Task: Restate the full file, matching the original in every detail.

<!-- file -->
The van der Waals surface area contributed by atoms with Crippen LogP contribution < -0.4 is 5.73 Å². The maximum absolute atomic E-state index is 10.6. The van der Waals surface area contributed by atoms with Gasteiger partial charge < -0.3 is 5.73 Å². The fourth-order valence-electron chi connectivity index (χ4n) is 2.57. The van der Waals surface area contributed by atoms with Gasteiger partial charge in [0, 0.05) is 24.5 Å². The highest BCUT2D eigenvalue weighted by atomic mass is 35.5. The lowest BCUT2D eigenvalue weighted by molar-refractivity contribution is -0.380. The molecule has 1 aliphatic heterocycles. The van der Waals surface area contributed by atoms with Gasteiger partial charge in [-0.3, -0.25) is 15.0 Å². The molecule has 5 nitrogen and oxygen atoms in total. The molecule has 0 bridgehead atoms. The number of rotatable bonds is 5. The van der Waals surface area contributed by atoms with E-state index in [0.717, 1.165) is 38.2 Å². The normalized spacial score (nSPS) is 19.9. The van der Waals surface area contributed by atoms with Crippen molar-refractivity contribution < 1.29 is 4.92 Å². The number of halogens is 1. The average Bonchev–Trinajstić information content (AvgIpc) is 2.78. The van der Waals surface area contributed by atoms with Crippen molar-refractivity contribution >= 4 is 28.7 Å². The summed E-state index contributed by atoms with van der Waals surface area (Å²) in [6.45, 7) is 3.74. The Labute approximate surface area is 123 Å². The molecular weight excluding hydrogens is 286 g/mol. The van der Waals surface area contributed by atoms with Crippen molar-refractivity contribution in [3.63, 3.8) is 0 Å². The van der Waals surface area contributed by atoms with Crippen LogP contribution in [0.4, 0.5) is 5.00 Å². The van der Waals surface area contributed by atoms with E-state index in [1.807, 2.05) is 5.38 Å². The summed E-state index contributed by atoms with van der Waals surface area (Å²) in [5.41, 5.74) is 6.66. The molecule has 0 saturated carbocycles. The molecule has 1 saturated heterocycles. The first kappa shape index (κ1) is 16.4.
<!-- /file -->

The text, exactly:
The van der Waals surface area contributed by atoms with Crippen LogP contribution < -0.4 is 5.73 Å². The maximum absolute atomic E-state index is 10.6. The van der Waals surface area contributed by atoms with Gasteiger partial charge < -0.3 is 5.73 Å². The fourth-order valence-electron chi connectivity index (χ4n) is 2.57. The van der Waals surface area contributed by atoms with Gasteiger partial charge in [0, 0.05) is 24.5 Å². The highest BCUT2D eigenvalue weighted by atomic mass is 35.5. The lowest BCUT2D eigenvalue weighted by molar-refractivity contribution is -0.380. The molecule has 1 aliphatic heterocycles. The van der Waals surface area contributed by atoms with Gasteiger partial charge in [-0.3, -0.25) is 15.0 Å². The molecule has 5 nitrogen and oxygen atoms in total. The molecule has 0 bridgehead atoms. The number of rotatable bonds is 5. The van der Waals surface area contributed by atoms with E-state index in [0.717, 1.165) is 38.2 Å². The normalized spacial score (nSPS) is 19.9. The van der Waals surface area contributed by atoms with Crippen molar-refractivity contribution < 1.29 is 4.92 Å². The number of halogens is 1. The average Bonchev–Trinajstić information content (AvgIpc) is 2.78. The van der Waals surface area contributed by atoms with Crippen molar-refractivity contribution >= 4 is 28.7 Å². The summed E-state index contributed by atoms with van der Waals surface area (Å²) in [6.45, 7) is 3.74. The Labute approximate surface area is 123 Å². The molecular weight excluding hydrogens is 286 g/mol. The van der Waals surface area contributed by atoms with Crippen molar-refractivity contribution in [3.63, 3.8) is 0 Å². The van der Waals surface area contributed by atoms with Crippen LogP contribution in [0.4, 0.5) is 5.00 Å². The van der Waals surface area contributed by atoms with E-state index in [1.807, 2.05) is 5.38 Å². The summed E-state index contributed by atoms with van der Waals surface area (Å²) in [5.41, 5.74) is 6.66. The molecule has 0 saturated carbocycles. The molecule has 1 saturated heterocycles. The first kappa shape index (κ1) is 16.4.